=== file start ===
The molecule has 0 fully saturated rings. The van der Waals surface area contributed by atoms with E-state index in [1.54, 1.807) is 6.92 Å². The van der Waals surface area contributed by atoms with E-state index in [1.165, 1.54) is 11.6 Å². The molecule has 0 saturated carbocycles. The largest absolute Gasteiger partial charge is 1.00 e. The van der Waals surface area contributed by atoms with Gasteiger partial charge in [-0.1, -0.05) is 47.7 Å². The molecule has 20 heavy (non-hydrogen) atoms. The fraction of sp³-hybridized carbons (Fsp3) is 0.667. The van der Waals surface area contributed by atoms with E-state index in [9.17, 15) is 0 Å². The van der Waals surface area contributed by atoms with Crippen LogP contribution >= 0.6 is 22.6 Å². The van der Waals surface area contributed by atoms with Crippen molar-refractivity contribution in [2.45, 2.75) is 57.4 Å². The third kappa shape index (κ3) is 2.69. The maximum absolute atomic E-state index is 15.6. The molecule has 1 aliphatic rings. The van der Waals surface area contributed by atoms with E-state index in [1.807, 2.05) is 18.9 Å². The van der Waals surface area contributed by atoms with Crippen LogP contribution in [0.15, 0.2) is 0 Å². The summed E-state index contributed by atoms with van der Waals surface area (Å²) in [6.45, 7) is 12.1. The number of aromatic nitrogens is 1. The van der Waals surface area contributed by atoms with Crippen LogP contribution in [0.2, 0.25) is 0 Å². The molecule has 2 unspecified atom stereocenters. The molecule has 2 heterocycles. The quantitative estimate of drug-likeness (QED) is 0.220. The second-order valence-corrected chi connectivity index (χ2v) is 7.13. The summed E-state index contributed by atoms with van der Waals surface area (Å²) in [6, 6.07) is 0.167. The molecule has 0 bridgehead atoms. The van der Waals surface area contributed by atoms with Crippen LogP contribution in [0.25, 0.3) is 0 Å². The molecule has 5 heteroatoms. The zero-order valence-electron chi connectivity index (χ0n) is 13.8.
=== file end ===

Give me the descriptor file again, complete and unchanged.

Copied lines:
The molecule has 0 fully saturated rings. The van der Waals surface area contributed by atoms with E-state index in [1.54, 1.807) is 6.92 Å². The van der Waals surface area contributed by atoms with E-state index in [1.165, 1.54) is 11.6 Å². The molecule has 0 saturated carbocycles. The largest absolute Gasteiger partial charge is 1.00 e. The van der Waals surface area contributed by atoms with Gasteiger partial charge in [-0.1, -0.05) is 47.7 Å². The molecule has 20 heavy (non-hydrogen) atoms. The fraction of sp³-hybridized carbons (Fsp3) is 0.667. The van der Waals surface area contributed by atoms with E-state index in [9.17, 15) is 0 Å². The van der Waals surface area contributed by atoms with Crippen LogP contribution >= 0.6 is 22.6 Å². The van der Waals surface area contributed by atoms with Crippen molar-refractivity contribution in [2.45, 2.75) is 57.4 Å². The third kappa shape index (κ3) is 2.69. The maximum absolute atomic E-state index is 15.6. The molecule has 1 aliphatic rings. The van der Waals surface area contributed by atoms with E-state index in [1.807, 2.05) is 18.9 Å². The van der Waals surface area contributed by atoms with Crippen LogP contribution in [0.15, 0.2) is 0 Å². The summed E-state index contributed by atoms with van der Waals surface area (Å²) in [6.45, 7) is 12.1. The number of aromatic nitrogens is 1. The van der Waals surface area contributed by atoms with Crippen LogP contribution in [0.2, 0.25) is 0 Å². The molecule has 2 unspecified atom stereocenters. The molecule has 2 heterocycles. The quantitative estimate of drug-likeness (QED) is 0.220. The second-order valence-corrected chi connectivity index (χ2v) is 7.13. The summed E-state index contributed by atoms with van der Waals surface area (Å²) in [6, 6.07) is 0.167. The molecule has 0 bridgehead atoms. The van der Waals surface area contributed by atoms with Crippen LogP contribution in [0.25, 0.3) is 0 Å². The molecule has 5 heteroatoms. The zero-order valence-electron chi connectivity index (χ0n) is 13.8.